America’s Manhood Crisis - and Our Gospel Hope
We are naturally wired by God to want men to be strong. From the start, God called Adam to “keep” or protect Eden (Genesis 2:15). Many modern movies reflect this truth. There is almost no more common trope than that of the heroic, self-sacrificial man. A community or a family or a woman is menaced; in response, a man steps forward and puts his life on the line. Whether the classic “Shane” or the great “Gladiator” or more recent movies like “Top Gun: Maverick.” (This last film made a cool $1.5 billion at the box office. So much for the narrative about modern people not wanting to watch heroic manhood on screen!)
Today, however, this desire for masculine strength is powerfully challenged. As I spell out at length in my brand-new book “The War on Men,” our culture trains us all to read strong manhood as “toxic.” Here, for example, is what Brown University communicates on a page titled “Unlearning Toxic Masculinity:” “Rigid definitions of masculinity are toxic to men’s health.” In terms of what form that harmful rigidity might take, Brown suggested that “risk-taking behaviors and lack of willingness to seek help were among the reasons for negative health outcomes” experienced by men.
Our Great Need for Manly Strength
Such indoctrination is common today. A British website, Aurora, offers the following as proof of “toxic masculinity:” not “displaying emotion;” not being a “feminist ally;” and again, “risk-taking.” In response, we can surely note that men do sometimes form unrealistic expectations of themselves. Further, men really do need training to make good decisions. Men also need to hear that it is good to get wisdom and seek help, not bad. Too many men live in confusion and pain, and never reach out to anyone. Many fear that if they admit weakness, they will be ruined, and exposed as a fraud.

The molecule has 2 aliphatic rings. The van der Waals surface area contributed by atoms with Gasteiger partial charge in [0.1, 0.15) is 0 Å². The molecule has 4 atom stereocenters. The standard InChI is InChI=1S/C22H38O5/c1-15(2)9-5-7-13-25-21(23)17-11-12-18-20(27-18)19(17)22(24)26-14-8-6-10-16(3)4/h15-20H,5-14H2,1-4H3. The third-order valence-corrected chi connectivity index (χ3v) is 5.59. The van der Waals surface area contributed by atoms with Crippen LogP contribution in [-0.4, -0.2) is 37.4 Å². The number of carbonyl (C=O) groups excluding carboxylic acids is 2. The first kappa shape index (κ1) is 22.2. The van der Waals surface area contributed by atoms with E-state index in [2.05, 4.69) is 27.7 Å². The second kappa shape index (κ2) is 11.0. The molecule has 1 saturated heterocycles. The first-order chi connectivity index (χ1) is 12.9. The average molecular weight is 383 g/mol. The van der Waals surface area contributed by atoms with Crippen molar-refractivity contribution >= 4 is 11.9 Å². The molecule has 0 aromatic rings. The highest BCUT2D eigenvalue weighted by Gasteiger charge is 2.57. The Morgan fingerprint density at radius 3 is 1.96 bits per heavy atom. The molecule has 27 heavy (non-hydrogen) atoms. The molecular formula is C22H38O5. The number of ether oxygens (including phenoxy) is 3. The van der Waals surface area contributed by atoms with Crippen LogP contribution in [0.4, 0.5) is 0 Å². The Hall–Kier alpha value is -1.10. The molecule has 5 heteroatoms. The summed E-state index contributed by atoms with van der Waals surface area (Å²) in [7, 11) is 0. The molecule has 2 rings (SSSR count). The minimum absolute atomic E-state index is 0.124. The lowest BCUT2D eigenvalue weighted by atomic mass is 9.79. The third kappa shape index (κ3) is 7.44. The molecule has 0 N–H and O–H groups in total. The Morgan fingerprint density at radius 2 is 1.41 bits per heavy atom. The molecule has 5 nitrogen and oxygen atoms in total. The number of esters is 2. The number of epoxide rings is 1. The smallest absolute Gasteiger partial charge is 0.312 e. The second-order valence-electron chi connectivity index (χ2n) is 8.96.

But we must say this as well: masculine strength is not supposed to be read as a problem. By the grace of God, masculine strength is necessary. It is grounded in the knowledge that we are weak, and God is strong. We think of what king David said to his son Solomon as David lay dying: “Be strong, and show yourself a man,” (1 Kings 2:2). So too do we hear Yahweh to Joshua as Joshua prepared to take the promised land: “Be strong and courageous,” (Joshua 1:9). In the New Testament, Paul exhorted the Corinthians to “Act like men” (1 Corinthians 16:13).
The Bible does not teach that manly strength should be erased. Instead, the Bible teaches that manly strength should be redeemed, channeled, and disciplined. In humility and the weakness of creaturehood, men should call on God to make them strong. They should do so not to lord their strength over women and children. They should do so in order to love and protect and bless women and children. This is how Christ himself modeled manhood for husbands (Ephesians 5:22-33). This model has not disappeared; it summons men today to be strong in a godly way, and to be a man for others.
In Tragedy, Two Competing Visions of Manhood